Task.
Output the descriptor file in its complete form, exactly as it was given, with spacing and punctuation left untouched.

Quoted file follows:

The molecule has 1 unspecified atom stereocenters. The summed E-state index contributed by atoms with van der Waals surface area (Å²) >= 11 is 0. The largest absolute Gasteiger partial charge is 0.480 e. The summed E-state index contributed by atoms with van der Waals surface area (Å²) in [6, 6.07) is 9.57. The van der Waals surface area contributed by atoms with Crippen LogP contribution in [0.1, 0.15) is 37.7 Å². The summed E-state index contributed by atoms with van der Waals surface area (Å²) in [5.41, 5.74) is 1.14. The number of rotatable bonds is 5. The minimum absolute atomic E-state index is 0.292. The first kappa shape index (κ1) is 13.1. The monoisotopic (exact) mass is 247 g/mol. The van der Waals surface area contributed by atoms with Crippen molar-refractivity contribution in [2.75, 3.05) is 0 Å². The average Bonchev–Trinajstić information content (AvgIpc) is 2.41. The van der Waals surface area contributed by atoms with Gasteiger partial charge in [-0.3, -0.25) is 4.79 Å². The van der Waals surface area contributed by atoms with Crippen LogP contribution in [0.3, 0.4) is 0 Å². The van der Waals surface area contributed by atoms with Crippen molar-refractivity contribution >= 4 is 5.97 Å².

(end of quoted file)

The molecule has 1 unspecified atom stereocenters. The summed E-state index contributed by atoms with van der Waals surface area (Å²) >= 11 is 0. The largest absolute Gasteiger partial charge is 0.480 e. The summed E-state index contributed by atoms with van der Waals surface area (Å²) in [6, 6.07) is 9.57. The van der Waals surface area contributed by atoms with Crippen LogP contribution in [0.1, 0.15) is 37.7 Å². The summed E-state index contributed by atoms with van der Waals surface area (Å²) in [5.41, 5.74) is 1.14. The number of rotatable bonds is 5. The minimum absolute atomic E-state index is 0.292. The first kappa shape index (κ1) is 13.1. The monoisotopic (exact) mass is 247 g/mol. The van der Waals surface area contributed by atoms with Crippen molar-refractivity contribution in [2.75, 3.05) is 0 Å². The average Bonchev–Trinajstić information content (AvgIpc) is 2.41. The van der Waals surface area contributed by atoms with Gasteiger partial charge in [-0.3, -0.25) is 4.79 Å². The van der Waals surface area contributed by atoms with Crippen LogP contribution in [0.3, 0.4) is 0 Å². The van der Waals surface area contributed by atoms with Crippen molar-refractivity contribution >= 4 is 5.97 Å².